While some sources refer to the Bavarian law of 1516 as the first law regulating food safety, this is inaccurate, as earlier food safety regulations can be traced back as far as ancient Rome. Similarly, some sources claim that the law has been essentially unchanged since its adoption, but as early as the mid-1500s Bavaria began to allow ingredients such as coriander, bay leaf, and wheat. Yeast was also added to modern versions of the law after the discovery of its role in fermentation.
The Bavarian order of 1516 formed the basis of rules that spread slowly throughout Germany. Bavaria insisted on its application throughout Germany as a precondition of German unification in 1871. The move encountered strong resistance from brewers outside Bavaria, and imperial law of 1873 taxed the use of other ingredients (rather than banning them) when used by Northern German brewers. It was not until 1906 that the law was applied consistently across all of Germany, and it was not formally referred to as Reinheitsgebot until the Weimar Republic.
In 1952, the basic regulation of the Reinheitsgebot were incorporated into the West German Biersteuergesetz (Beer Taxation Law). Bavarian law remained stricter than that of the rest of the country, leading to legal conflict during the 1950s and early 1960s. The law initially applied only to bottom-fermented (“lager”) beers, but brewers of other types of beer soon accepted the law as well.
Outside of Germany, the Reinheitsgebot was formally incorporated in Greek law by the first Greek king, Otto (originally a Bavarian prince). German brewers at the Tsingtao Brewery in the German colony in Qingdao, China also followed the law voluntarily.
In March 1987, in a case brought by French brewers, the European Court of Justice found that the Reinheitsgebot was protectionist, and therefore in violation of Article 30 of the Treaty of Rome. This ruling concerned only imported beer, so Germany chose to continue to apply the law to beer brewed in Germany. Greece’s version of the Reinheitsgebot was struck down around the same time. General food safety and labeling laws may also apply.
After German reunification in 1990, the Neuzeller Kloster Brewery, a former monastery brewery in the East German town of Neuzelle, Brandenburg, was warned to stop selling its black beer as it contained sugar. After some negotiations the brewery was allowed to sell it under the name Schwarzer Abt (“Black Abbot”) but could not label it “Bier“. This decision was repealed by the Federal Administrative Court of Germany through a special permit, and after legal disputes lasting ten years (known as the “Brandenburg Beer War”) Neuzeller Kloster Brewery gained the right to call Schwarzer Abt “Bier” again.
The revised Vorläufiges Biergesetz (Provisional Beer Law) of 1993, which replaced the earlier regulations, is a slightly expanded version of the Reinheitsgebot, stipulating that only water, malted barley, hops and yeast be used for any bottom-fermented beer brewed in Germany. In addition, the law allows the use of powdered or ground hops and hop extracts, as well as stabilization and fining agents such as PVPP. Top-fermented beer is subject to the same rules, with the addition that a wider variety of malted grains can be used, as well as pure sugars for flavor and coloring.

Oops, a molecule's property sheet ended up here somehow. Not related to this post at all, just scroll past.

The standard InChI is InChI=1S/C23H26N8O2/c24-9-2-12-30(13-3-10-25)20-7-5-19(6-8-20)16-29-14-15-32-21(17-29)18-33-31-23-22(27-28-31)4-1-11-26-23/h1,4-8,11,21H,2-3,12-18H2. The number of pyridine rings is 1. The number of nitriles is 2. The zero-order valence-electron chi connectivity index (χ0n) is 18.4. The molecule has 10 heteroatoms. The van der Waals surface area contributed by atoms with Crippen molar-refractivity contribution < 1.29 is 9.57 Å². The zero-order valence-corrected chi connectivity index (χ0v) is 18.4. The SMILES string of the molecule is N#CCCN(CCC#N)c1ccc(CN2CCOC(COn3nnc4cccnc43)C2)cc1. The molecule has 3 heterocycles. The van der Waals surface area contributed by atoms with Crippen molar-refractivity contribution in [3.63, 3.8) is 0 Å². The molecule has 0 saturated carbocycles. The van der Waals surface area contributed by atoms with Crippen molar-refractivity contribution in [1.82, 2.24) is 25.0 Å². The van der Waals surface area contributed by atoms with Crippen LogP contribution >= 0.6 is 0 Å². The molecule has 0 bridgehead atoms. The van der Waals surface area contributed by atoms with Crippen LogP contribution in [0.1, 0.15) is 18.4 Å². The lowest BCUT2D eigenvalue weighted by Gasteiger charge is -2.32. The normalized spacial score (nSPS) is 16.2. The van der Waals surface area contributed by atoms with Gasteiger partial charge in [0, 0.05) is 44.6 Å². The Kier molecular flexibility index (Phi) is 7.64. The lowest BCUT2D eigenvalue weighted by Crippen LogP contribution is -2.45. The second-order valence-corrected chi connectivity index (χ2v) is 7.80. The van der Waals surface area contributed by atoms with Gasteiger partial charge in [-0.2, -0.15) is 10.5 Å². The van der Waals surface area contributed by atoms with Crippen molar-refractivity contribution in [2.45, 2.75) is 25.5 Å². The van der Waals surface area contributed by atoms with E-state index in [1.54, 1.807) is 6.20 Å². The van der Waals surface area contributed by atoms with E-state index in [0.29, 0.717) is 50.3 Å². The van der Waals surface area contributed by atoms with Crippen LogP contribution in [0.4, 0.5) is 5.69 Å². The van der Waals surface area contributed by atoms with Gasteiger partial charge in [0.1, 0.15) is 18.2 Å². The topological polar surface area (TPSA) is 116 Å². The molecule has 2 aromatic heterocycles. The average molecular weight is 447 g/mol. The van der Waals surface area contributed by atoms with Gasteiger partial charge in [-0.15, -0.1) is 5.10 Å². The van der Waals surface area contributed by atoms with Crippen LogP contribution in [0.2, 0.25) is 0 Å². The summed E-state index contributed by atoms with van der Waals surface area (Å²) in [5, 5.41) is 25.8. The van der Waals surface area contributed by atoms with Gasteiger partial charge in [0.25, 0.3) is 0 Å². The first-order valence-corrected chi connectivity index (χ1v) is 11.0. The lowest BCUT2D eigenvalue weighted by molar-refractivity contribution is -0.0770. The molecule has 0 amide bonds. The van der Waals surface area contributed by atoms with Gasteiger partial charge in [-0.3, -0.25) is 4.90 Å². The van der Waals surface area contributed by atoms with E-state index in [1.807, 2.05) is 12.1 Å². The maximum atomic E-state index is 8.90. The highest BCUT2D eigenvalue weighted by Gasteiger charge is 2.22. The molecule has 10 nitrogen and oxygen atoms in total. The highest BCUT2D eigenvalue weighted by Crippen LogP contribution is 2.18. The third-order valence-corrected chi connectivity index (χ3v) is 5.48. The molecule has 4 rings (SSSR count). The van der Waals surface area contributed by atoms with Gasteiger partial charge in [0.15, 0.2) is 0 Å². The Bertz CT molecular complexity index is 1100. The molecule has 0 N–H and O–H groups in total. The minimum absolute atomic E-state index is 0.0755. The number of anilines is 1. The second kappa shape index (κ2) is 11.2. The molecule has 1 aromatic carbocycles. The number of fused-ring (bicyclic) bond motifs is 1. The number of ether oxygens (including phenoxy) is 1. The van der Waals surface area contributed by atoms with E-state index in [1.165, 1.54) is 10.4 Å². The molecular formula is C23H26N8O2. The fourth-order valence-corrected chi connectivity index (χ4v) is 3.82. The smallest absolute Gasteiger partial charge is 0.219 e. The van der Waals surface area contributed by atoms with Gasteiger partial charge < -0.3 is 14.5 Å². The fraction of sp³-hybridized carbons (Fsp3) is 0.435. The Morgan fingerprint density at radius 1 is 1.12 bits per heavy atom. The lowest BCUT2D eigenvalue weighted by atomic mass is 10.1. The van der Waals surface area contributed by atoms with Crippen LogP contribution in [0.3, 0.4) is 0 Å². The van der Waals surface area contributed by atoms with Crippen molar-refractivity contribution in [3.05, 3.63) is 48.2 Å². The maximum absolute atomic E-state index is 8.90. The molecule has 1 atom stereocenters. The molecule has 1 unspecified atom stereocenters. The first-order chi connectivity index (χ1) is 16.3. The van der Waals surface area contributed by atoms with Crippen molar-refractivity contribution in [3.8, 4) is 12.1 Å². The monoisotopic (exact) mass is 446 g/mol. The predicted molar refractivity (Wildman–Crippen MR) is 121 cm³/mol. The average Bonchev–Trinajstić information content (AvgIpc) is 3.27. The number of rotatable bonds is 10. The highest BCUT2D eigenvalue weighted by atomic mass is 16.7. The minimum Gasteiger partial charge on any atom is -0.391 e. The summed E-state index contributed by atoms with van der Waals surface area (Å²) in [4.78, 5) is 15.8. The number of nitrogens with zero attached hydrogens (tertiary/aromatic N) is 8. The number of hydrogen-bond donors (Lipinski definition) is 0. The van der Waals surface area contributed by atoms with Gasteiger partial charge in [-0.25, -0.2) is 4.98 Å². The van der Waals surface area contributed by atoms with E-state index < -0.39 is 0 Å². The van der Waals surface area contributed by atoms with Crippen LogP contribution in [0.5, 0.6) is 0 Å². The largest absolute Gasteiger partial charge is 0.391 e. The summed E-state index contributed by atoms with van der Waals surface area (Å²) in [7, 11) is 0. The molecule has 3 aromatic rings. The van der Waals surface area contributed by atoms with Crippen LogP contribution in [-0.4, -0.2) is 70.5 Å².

The law’s applicability was further limited by a court ruling in 2005, which allowed the sale of beer with different ingredients as long as it was not labeled “beer”.
Exceptions to the current rules can be sought, and have been granted to allow gluten-free beer to be labeled as beer despite the use of different ingredients.
The Reinheitsgebot remains the most famous law that regulates the brewing of beer, and continues to influence brewing not only in Germany, but around the world.
Historically, the restriction on ingredients led to the extinction of many brewing traditions and local beer specialties, such as North German spiced beer and cherry beer. Only a few regional beer varieties, such as Kölner Kölsch, Gosler Gose, and Düsseldorfer Altbier, survived its implementation. However, modern versions of the law have contained significant exceptions for different types of beer (such as top-fermented beers), for export beers, and for different regions. The basic law now declares that only malted grains, hops, water and yeast are permitted.
In response to the growth of craft breweries globally, some commentators, German brewers, and even German politicians have argued that the Reinheitsgebot has slowed Germany’s adoption of beer trends popular in the rest of the world, such as Belgian lambics and American craft styles. In late 2015, Bavarian brewers voted in favor of a revision to the beer laws to allow other natural ingredients.
Because of strong German consumer preferences, labeling beer as being compliant with Reinheitsgebot is believed to be a valuable marketing tool in Germany. German brewers have used the law to market German beer internationally, including a failed attempt to have the law added to the UNESCO list of intangible cultural heritages. Some breweries outside Germany, such as Gordon Biersch in California, Red Oak Brewery in Whitsett, North Carolina, Olde Mecklenburg Brewery in Charlotte, North Carolina, Schulz Braü in Knoxville, Tennessee, Namibia Breweries, Penn Brewery in Pittsburgh, Pennsylvania, and Bitte Schön Brauhaus in New Hamburg, Ontario also claim to be compliant to the Reinheitsgebot as part of their marketing.
While the beer market is weaker but more centralized in northern Germany, southern Germany has many smaller, local breweries. Almost half of all German breweries are in Bavaria, where the seven main breweries produce 158 million gallons. In total, there are approximately 1,300 breweries in Germany producing over 5,000 brands of beer.